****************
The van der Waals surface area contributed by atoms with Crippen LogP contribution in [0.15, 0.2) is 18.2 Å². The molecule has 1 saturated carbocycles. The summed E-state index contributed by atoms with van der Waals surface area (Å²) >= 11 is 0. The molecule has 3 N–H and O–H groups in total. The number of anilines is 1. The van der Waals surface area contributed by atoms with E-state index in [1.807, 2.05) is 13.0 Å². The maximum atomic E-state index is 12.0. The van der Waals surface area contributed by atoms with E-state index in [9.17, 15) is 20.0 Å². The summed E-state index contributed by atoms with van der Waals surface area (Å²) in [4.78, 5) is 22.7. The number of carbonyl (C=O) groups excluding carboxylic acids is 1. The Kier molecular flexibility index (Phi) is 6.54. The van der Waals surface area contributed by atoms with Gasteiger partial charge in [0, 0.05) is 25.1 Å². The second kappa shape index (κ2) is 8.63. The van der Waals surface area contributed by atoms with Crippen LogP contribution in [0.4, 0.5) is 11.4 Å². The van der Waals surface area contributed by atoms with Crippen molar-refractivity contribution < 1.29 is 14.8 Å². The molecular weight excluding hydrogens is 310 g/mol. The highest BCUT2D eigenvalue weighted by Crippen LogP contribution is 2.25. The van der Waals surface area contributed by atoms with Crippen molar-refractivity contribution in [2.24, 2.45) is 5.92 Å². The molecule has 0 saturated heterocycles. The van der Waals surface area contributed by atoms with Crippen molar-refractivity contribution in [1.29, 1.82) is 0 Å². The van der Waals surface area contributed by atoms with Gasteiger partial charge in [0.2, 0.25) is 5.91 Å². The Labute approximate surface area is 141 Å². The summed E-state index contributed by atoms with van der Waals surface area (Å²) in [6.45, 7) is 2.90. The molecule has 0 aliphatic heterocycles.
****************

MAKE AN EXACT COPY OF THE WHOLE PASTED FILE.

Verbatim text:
The van der Waals surface area contributed by atoms with Crippen LogP contribution in [0.15, 0.2) is 18.2 Å². The molecule has 1 saturated carbocycles. The summed E-state index contributed by atoms with van der Waals surface area (Å²) >= 11 is 0. The molecule has 3 N–H and O–H groups in total. The number of anilines is 1. The van der Waals surface area contributed by atoms with E-state index in [1.807, 2.05) is 13.0 Å². The maximum atomic E-state index is 12.0. The van der Waals surface area contributed by atoms with E-state index in [9.17, 15) is 20.0 Å². The summed E-state index contributed by atoms with van der Waals surface area (Å²) in [4.78, 5) is 22.7. The number of carbonyl (C=O) groups excluding carboxylic acids is 1. The Kier molecular flexibility index (Phi) is 6.54. The van der Waals surface area contributed by atoms with Gasteiger partial charge in [0, 0.05) is 25.1 Å². The second kappa shape index (κ2) is 8.63. The van der Waals surface area contributed by atoms with Crippen LogP contribution in [0.4, 0.5) is 11.4 Å². The van der Waals surface area contributed by atoms with Crippen molar-refractivity contribution < 1.29 is 14.8 Å². The molecular weight excluding hydrogens is 310 g/mol. The highest BCUT2D eigenvalue weighted by Crippen LogP contribution is 2.25. The van der Waals surface area contributed by atoms with Crippen molar-refractivity contribution in [2.24, 2.45) is 5.92 Å². The molecule has 0 saturated heterocycles. The van der Waals surface area contributed by atoms with Crippen molar-refractivity contribution in [1.29, 1.82) is 0 Å². The van der Waals surface area contributed by atoms with Gasteiger partial charge in [0.2, 0.25) is 5.91 Å². The Labute approximate surface area is 141 Å². The summed E-state index contributed by atoms with van der Waals surface area (Å²) in [6.45, 7) is 2.90. The molecule has 0 aliphatic heterocycles.